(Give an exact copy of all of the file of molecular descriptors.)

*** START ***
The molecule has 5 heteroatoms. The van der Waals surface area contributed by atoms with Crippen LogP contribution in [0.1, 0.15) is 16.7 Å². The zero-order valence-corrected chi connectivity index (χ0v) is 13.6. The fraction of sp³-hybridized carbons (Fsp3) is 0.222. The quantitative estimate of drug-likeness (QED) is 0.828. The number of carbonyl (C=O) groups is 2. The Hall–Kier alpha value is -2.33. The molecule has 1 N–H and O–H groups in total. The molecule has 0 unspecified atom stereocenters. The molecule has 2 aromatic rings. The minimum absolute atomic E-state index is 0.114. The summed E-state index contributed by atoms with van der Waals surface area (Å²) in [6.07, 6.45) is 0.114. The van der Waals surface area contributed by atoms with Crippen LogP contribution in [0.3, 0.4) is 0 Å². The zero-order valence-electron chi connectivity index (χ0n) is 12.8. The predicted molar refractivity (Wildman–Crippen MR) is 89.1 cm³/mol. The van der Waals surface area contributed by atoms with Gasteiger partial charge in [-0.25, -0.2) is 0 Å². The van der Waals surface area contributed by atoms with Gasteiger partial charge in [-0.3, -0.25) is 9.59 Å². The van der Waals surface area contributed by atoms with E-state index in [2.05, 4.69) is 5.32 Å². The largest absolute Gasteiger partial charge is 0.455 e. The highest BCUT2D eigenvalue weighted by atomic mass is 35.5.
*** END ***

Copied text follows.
The molecule has 5 heteroatoms. The van der Waals surface area contributed by atoms with Crippen LogP contribution in [0.1, 0.15) is 16.7 Å². The zero-order valence-corrected chi connectivity index (χ0v) is 13.6. The fraction of sp³-hybridized carbons (Fsp3) is 0.222. The quantitative estimate of drug-likeness (QED) is 0.828. The number of carbonyl (C=O) groups is 2. The Hall–Kier alpha value is -2.33. The molecule has 1 N–H and O–H groups in total. The molecule has 0 unspecified atom stereocenters. The molecule has 2 aromatic rings. The minimum absolute atomic E-state index is 0.114. The summed E-state index contributed by atoms with van der Waals surface area (Å²) in [6.07, 6.45) is 0.114. The van der Waals surface area contributed by atoms with Crippen LogP contribution in [0.3, 0.4) is 0 Å². The zero-order valence-electron chi connectivity index (χ0n) is 12.8. The predicted molar refractivity (Wildman–Crippen MR) is 89.1 cm³/mol. The van der Waals surface area contributed by atoms with Gasteiger partial charge in [-0.25, -0.2) is 0 Å². The van der Waals surface area contributed by atoms with Gasteiger partial charge in [-0.3, -0.25) is 9.59 Å². The van der Waals surface area contributed by atoms with E-state index in [2.05, 4.69) is 5.32 Å². The largest absolute Gasteiger partial charge is 0.455 e. The highest BCUT2D eigenvalue weighted by atomic mass is 35.5.